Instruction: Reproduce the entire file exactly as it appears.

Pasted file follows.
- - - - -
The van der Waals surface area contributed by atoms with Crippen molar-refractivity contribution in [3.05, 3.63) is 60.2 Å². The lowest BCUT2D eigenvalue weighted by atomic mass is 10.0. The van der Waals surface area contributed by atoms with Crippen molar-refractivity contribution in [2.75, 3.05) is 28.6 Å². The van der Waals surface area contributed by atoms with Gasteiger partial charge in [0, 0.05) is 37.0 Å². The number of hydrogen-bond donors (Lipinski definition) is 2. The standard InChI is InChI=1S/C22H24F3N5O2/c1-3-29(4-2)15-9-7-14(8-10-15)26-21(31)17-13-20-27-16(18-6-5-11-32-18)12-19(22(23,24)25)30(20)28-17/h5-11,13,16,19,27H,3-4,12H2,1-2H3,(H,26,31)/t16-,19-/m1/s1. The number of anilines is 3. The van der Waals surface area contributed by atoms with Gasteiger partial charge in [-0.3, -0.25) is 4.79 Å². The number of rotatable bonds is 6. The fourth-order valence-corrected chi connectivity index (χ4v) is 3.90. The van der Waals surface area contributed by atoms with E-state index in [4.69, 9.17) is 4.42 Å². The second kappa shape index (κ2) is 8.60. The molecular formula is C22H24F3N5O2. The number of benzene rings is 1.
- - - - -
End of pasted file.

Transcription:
The van der Waals surface area contributed by atoms with Crippen molar-refractivity contribution in [3.05, 3.63) is 60.2 Å². The lowest BCUT2D eigenvalue weighted by atomic mass is 10.0. The van der Waals surface area contributed by atoms with Crippen molar-refractivity contribution in [2.75, 3.05) is 28.6 Å². The van der Waals surface area contributed by atoms with Gasteiger partial charge in [0, 0.05) is 37.0 Å². The number of hydrogen-bond donors (Lipinski definition) is 2. The standard InChI is InChI=1S/C22H24F3N5O2/c1-3-29(4-2)15-9-7-14(8-10-15)26-21(31)17-13-20-27-16(18-6-5-11-32-18)12-19(22(23,24)25)30(20)28-17/h5-11,13,16,19,27H,3-4,12H2,1-2H3,(H,26,31)/t16-,19-/m1/s1. The number of anilines is 3. The van der Waals surface area contributed by atoms with Gasteiger partial charge in [-0.3, -0.25) is 4.79 Å². The number of rotatable bonds is 6. The fourth-order valence-corrected chi connectivity index (χ4v) is 3.90. The van der Waals surface area contributed by atoms with E-state index in [4.69, 9.17) is 4.42 Å². The second kappa shape index (κ2) is 8.60. The molecular formula is C22H24F3N5O2. The number of benzene rings is 1.